Hey manager! Want to get better results from your leadership efforts? Good. Self-improvement is a key focus in any industry. The day you decide you know it all is the day you cap your value. Once they know what you’re worth, there will always be someone willing to outbid you.
But that’s not you. You want to get better. So let’s get started. First, you need to exude the strength of your convictions. When you make a decision, have good reasons for that decision, and stick by it. You will receive “feedback” and, often, criticism, no matter how good and right and appropriate the decision may be.
Remember, it takes very little intellectual capital to complain about a decision. A person can complain or critique freely, even if they don’t have all the appropriate information. Sometimes a person with more experience, schooling or even gravitas will challenge your decisions. In those moments, it can be tempting to second-guess yourself. But you already did that before you made the decision, right? You sought counsel and got the best advice. Now it’s time to live with it – and learn if you have to.
Caveat: If someone brings you new or different information than you started with, ignoring it is foolish. It’s one thing to stick to your convictions. It’s something else entirely to ignore solid intelligence just because it’s new.
Next, just relax. Business is tough, the environment is stressful. That’s just part of the deal. If you freak out, you will never get anything done. You will be challenged. Things that should go one way will go differently. The best-laid plans will be blown up by random factors you could never have anticipated. So what. You are still responsible to Get Things Done. You don’t have the luxury of losing it.
Caveat: Don’t be a robot. You’re not one, and pretending to be is a fool’s errand. You will experience highs and lows. The key is to accept them and not allow them to derail your long-term game plan.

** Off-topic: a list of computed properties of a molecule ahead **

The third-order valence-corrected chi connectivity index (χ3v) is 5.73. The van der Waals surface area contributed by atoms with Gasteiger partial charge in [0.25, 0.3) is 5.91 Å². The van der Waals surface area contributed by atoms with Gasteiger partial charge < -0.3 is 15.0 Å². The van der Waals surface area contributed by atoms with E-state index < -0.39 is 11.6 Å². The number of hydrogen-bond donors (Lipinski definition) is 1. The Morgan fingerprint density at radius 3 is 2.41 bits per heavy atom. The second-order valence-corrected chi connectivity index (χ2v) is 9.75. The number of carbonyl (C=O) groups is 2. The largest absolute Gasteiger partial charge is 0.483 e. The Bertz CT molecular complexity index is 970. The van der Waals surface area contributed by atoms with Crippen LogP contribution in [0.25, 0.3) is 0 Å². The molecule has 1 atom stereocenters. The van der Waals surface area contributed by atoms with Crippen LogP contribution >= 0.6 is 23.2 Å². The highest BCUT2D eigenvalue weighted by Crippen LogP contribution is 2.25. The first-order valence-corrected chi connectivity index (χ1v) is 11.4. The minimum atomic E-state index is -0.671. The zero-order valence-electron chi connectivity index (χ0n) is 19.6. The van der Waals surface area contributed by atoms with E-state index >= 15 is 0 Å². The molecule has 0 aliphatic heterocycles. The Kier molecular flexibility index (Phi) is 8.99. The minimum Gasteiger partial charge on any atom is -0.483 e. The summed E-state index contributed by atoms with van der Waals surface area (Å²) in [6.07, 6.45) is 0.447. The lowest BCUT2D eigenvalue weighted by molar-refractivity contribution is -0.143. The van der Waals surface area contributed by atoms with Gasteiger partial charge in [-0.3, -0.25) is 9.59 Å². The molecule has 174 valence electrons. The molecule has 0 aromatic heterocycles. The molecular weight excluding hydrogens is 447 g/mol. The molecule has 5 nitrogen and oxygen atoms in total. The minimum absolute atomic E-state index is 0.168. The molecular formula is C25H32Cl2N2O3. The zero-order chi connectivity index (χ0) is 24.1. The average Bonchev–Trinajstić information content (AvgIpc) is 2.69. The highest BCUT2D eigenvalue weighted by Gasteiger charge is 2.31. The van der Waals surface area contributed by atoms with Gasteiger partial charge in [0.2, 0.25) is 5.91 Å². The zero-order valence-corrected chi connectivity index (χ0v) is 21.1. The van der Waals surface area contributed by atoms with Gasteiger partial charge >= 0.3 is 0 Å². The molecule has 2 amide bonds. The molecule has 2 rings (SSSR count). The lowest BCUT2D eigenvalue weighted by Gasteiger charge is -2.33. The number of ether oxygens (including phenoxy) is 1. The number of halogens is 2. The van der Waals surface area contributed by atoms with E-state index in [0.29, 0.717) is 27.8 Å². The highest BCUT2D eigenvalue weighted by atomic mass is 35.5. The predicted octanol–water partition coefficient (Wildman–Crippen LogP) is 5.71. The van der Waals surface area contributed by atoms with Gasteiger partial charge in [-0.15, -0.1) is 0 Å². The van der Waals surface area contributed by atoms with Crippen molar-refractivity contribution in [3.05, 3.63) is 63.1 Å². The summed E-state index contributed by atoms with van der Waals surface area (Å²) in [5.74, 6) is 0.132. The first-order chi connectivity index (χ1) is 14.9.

Consider others’ perceptions. In any business situation, how you present yourself matters. Sure, you can pretend otherwise. Look at all the hoodie-wearing tech billionaires and imagine yourself above “petty things” such as appearance. You’re not above them. How you present yourself communicates certain things. Ask yourself, what do you want people to say about you when you’re not in the room? What do you want them thinking when you are making your pitch?
Finally, understand how to deal with expectations. It’s not enough to share what you expect of your employees. You need to understand what they expect of you and the job they were hired to do. Just asking the question will open a line of communication with people who may otherwise never express what they are actually thinking. Plus, when you are committed to communicating your expectations, you will be forced to better understand and articulate them.
Sound easy? Take a minute, right now, and think about it. Consider each job and each employee. Right now, how would you express to them what their job should be and what your specific expectations would be for them on a short-term and long-term basis? If you can’t answer that question, you have some work to do.
Roman Temkin is a mobile entrepreneur from NYC.